The NEW Center was one of the first Multi-Tenant Nonprofit Centers, but we are not alone in what we do.  Multi-Tenant Nonprofit Centers (MTNCs) have been around since 2003, and serve to house multiple organizations and provide healthy, efficient, quality, mission-enhancing workspaces.  There are many shared space nonprofit centers around the country, from California where Tides offers space for nonprofits to “come together, share ideas and work to make their visions real,” to Boston where the The Nonprofit Center in Boston, “supports the needs of its tenants with high-quality on-site property management, building engineering, security, cleaning and recycling services.”  Other shared space centers around the country include Makom Hadash in New York and the Denver Shared Spaces Project and there is even a conference coming up in May, 2011 that features sessions on how to build capacity for such a space!


We LOVE Our Tenants

At the NEW Center in Ann Arbor, we currently provide space and support up to twenty organizations and we have a unique relationship with each one.  Our current tenants include:

The NEW Center is a hub for board meetings, trainings and is a technologically equipped office space.  Additionally, The NEW Center provides a hub for a variety of community events like Huron River Watershed Council’s annual River Roundup.  From services right in our backyard to helping our national and global communities, The NEW Center is always popping with people coming and going and we love to be party to and to support such a community.


Ilana Schuman-Stoler is an employee at Nonprofit Enterprise at Work at our Ann Arbor office as a Program Assistant.  Feel free to contact Ilana regarding any of the advice, tools or service mentioned in this post by email at ilana@new.org or via phone at 734-998-0160 ext. 221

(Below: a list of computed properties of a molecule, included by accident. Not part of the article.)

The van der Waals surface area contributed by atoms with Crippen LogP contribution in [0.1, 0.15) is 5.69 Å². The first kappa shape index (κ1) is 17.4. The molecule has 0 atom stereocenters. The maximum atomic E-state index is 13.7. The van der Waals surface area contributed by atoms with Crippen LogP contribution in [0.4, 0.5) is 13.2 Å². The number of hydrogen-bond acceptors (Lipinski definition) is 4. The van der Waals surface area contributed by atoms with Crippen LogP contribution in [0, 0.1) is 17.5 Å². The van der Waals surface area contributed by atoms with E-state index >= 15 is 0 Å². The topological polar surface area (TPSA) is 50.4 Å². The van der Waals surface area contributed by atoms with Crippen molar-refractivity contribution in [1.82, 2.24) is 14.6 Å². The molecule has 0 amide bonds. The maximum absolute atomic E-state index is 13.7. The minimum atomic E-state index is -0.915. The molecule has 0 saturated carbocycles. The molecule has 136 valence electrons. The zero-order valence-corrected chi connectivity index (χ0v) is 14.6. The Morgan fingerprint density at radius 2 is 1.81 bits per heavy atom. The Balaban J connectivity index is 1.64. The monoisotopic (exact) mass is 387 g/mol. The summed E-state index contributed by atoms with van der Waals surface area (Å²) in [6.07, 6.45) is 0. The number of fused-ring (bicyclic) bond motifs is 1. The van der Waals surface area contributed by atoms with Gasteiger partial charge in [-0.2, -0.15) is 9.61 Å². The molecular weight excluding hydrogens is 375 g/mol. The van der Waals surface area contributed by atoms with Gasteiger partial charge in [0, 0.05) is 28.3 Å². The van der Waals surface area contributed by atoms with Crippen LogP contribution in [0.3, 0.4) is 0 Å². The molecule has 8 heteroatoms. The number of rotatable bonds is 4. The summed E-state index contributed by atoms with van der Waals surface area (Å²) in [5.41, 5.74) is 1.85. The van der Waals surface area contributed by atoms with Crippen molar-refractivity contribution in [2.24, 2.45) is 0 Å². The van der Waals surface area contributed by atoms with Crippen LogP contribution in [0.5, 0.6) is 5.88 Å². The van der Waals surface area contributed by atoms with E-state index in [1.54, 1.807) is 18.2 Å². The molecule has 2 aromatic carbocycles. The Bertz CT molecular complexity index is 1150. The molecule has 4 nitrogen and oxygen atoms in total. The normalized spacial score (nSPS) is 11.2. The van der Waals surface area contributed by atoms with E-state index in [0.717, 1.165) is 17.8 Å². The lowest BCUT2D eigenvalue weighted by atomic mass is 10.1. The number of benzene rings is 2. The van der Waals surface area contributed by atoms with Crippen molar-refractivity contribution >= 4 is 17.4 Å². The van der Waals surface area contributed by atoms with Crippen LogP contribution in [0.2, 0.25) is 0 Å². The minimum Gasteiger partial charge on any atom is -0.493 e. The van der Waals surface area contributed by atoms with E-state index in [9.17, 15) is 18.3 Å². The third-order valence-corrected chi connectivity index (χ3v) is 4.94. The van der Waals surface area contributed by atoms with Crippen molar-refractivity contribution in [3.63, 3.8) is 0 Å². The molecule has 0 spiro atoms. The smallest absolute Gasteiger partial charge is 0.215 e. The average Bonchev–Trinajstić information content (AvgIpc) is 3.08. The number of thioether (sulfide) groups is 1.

About NEW
NEW’s mission is to help nonprofits succeed by strengthening nonprofit management and offering solutions to issues facing our nonprofit community.

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You Can Change the World

by Diana Kern, VP of Programs for NEW

People I talk with understand how tough things are for many individuals, families and nonprofits in southeast Michigan, but they aren’t sure how they can help. When I suggest they volunteer for a local nonprofit they immediately think about volunteering for a single event, like collecting food, walking dogs at the shelter, or participating in a walk/run to raise money for a cause. These things are great and nonprofits need this type of help, but for those able to make a little bigger commitment, serving on a nonprofit committee or board is way to make a big impact!

There are over 20,000 charitable nonprofits in southeast Michigan, all with a boards and several committees. Community members who are willing to turn off Dancing With the Stars will likely find enough time on their hands to serve well on one of these boards or committees.

If you have never served in this capacity before, talk with people who have. They can share their experience with you. You can also talk to NEW. We can help you navigate this experience and make sure it is as meaningful for you as it will be for the nonprofit.

NEW also offers workshops that teach individuals about nonprofit board service. See below for upcoming dates and locations.

Your brain is needed just as much as your hands. As Margaret Mead shared with us, “never doubt that a small group of thoughtful, committed citizens can change the world. Indeed, it is the only thing that ever has”.

Serving on a Nonprofit Board
Wednesday, May 27 | 3pm-6pm at the Chesterfield Township Library, 50560 Patricia Ave., Chesterfield, MI

Thursday, June 18 | 1pm-4pm at the NEW Center, 1100 N. Main, Ann Arbor

For community members interested in serving on a nonprofit board. Learn More. $55 per person, $40 for Detroit Regional Chamber Members, Michigan Nonprofit Association Members & Leadership Oakland Members.  Register now and save $5